In the USA, after years of using the Oriental dancer as a draw for street carnivals,  belly dancing moved into theater houses of the burlesque, embedding indelibly the image of the Oriental dancer’s costume with burlesque. No doubt that that image challenged the fashion of the costumes to be even more revealing in order to accommodate burlesque’s intent, thus changing the style of the costume once again. There was no attempt to portray the movements as a cultural dance form in the burlesque presentations–other than being exotic.

Throughout history, Egypt has had one of the strongest influences in the development of the dance known there as Raqs Sharqi. Egypt is recognized through its antiquities as a highly developed culture, including its art forms of music and dance.   The Egyptian dance style, while continuing to evolve even until this day, still has a foundation of recognized movements and traditions to which we dancers refer as “Raqs Sharqi.”  When using this term, most are thinking about the Egyptian style.  For the purpose of this article, and because of my background, I will be referring mostly to the Egyptian beginnings of the costume and its cross-pollination from outside sources over the centuries.

The costume or bedlah (referring to the bra, belt and skirt), of Egyptian Oriental dancers has also had the distinction as being the most popular style. However,  fashions have changed over the years with the help of some outside influences.   In 1981, when I first began performing in Egypt, the dance fashion at the time incorporated long beaded fringe, but previously, shorter or non-existent fringe was the norm.  With time, costume fringes have shortened again and have nearly disappeared. Dance costume styles make an ebb and flow of  adapting and applying fashion throughout history that reflects cultural changes  and outside influences much in the same way the dance and music have been affected.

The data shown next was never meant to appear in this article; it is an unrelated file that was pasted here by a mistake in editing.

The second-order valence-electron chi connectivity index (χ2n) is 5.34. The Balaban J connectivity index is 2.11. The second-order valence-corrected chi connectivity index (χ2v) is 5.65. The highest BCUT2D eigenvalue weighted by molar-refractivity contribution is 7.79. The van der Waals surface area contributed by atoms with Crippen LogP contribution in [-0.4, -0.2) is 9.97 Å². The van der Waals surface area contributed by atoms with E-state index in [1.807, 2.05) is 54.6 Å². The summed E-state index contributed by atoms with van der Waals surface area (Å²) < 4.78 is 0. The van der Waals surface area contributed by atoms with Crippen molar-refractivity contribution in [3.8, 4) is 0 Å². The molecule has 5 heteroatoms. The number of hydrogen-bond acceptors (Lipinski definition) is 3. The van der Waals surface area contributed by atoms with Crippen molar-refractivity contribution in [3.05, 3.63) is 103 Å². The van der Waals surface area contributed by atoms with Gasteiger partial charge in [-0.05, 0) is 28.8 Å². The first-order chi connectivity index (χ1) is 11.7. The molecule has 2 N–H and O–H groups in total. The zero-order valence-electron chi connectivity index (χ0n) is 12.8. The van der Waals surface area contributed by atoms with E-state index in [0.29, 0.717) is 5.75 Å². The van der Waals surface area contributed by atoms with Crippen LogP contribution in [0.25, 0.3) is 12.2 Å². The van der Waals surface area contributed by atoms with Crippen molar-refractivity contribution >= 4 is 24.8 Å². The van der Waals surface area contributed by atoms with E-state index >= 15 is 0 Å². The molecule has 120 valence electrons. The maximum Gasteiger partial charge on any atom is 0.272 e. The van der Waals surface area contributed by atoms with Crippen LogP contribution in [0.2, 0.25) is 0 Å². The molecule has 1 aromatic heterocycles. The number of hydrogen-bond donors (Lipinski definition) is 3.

I would like to theorize a possible trail of how Egypt influenced, and may have started, the trend of the now well-known bedlah that typifies present day Raqs Sharqi costumes.

There are many theories regarding the bedlah, including one that claims the style originated in Hollywood, and another that claims it came from images made famous by Orientalist painters  when European fantasy paintings were published in books and magazines.  Since my point of reference is the Egyptian dance, I want to re-state my view that ancient Egypt had a major influence in the development of the bedlah.

Chronological  History of Egypt with the Foreign Influences